Thursday, November 3, 2011


Draghi of course, the new head of the ECB.  He shocked the world today...well, that may be a bit over the top...but he certainly surprised a few folks by announcing a rate cut of 1/4% to 1 1/4% which was greeted with huzzars in every market in the world.  Now one could argue all day as whether this is a move that was needed months ago and stalled by Sig. Draghi's predecessor; my view is with core rates at this level what the hell does a 1/4 point mean?  Nevertheless, stock markets rallied and the Dow closed up 203 at the end of the day.

Now we know stock markets love lower rates but the real juice today was the announcement from Mr. Pappendreu that he will not call for a referendum on the bail-out.  Battered by both the Angie and Nikki show on one side and the conservatives on the other (who was more effective is a question for debate), this morning he backed down.  As just about everyone agreed that the vote had no chance of approving the bail-out terms the removal of the threat was taken as a sign in some quarters that the Union hand been saved.  Once again, your humble blogger questions this view.  If Greece goes bye, bye it's going to be messy as hell but the destruction of the European Union?  I think not, and as I have been consistent in saying, "if it be not now, yet it will come."  But the markets breathed a great sigh of relief and thoughts of sugarplums and coalition governments danced in everybody's head.  Unfortunately, as I started writing, news emerged that the head of the conservative party walked out of the parliament and tomorrow, the prime minister will have to survive a no confidence vote.  My bet is that he will not and if he does, it will be because of a huge number of concessions in regard to Greece's commitments to the EU in regard to the bail-out which will probably spell finis to what has been agreed.  Then again, Greece without a government may not be such a bad thing.  Anyway, tomorrow will tell the tale.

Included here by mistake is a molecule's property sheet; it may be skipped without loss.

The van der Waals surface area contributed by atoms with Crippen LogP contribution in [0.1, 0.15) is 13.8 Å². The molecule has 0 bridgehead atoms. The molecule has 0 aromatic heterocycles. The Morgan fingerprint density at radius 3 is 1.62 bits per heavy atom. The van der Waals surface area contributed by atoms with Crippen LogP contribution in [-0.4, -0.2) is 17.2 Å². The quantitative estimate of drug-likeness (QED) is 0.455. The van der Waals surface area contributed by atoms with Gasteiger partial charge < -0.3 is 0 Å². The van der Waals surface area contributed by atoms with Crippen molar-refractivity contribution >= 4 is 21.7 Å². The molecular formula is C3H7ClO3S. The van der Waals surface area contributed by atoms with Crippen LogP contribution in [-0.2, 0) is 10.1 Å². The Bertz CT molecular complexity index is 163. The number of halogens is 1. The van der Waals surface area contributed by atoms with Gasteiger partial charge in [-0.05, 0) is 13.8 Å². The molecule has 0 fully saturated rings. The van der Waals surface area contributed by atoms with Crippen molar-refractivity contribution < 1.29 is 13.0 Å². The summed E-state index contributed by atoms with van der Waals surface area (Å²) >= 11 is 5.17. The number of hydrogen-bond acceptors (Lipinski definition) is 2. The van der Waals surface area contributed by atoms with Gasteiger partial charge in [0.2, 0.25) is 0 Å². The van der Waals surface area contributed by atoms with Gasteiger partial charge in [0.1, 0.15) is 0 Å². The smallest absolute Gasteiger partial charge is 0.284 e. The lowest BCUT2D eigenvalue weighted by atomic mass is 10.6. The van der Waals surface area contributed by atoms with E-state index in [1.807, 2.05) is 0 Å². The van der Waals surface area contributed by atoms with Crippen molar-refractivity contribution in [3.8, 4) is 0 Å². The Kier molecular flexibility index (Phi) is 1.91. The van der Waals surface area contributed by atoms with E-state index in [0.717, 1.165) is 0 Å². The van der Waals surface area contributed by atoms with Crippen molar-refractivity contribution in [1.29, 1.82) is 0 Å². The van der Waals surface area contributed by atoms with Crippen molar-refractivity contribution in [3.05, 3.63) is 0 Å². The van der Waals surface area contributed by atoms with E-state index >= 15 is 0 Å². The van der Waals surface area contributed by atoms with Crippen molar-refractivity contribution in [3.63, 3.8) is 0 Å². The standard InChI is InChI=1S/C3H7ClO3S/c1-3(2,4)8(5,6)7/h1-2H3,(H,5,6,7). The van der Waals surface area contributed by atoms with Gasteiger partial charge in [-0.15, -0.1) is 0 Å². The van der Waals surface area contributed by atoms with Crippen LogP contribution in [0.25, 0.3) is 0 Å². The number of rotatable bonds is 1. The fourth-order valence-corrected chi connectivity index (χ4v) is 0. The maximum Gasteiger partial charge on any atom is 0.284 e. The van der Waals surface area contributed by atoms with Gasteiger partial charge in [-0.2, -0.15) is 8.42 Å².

On this side of the pond, Jefferies had their credit rating reduced in one of the more curious events in a while.  Coming on the heels of MF Global, the company's share price was battered until they put out one of the strongest denials I've seen  relating to the reason given for the down grade which was exposure to Europe.  I have no idea what the true facts may be but in times like this it is unbelievably irresponsible to down grade a company unless you are 110% certain your research is correct.  By the same token, I learned a long way back that when folks start talking about a "net" position in their exposure it means nothing.  One better make damn well sure what makes up the "net" which means that you had better examine the "Long" exposure as well as the "Short" separately and exhaustively before offering an opinion.  I'd be willing to be that the firm that issued the downgrade did not examine the positions in that great a detail.  Things are really scary right now guys; be damn sure you are right.

Back tomorrow with Greece

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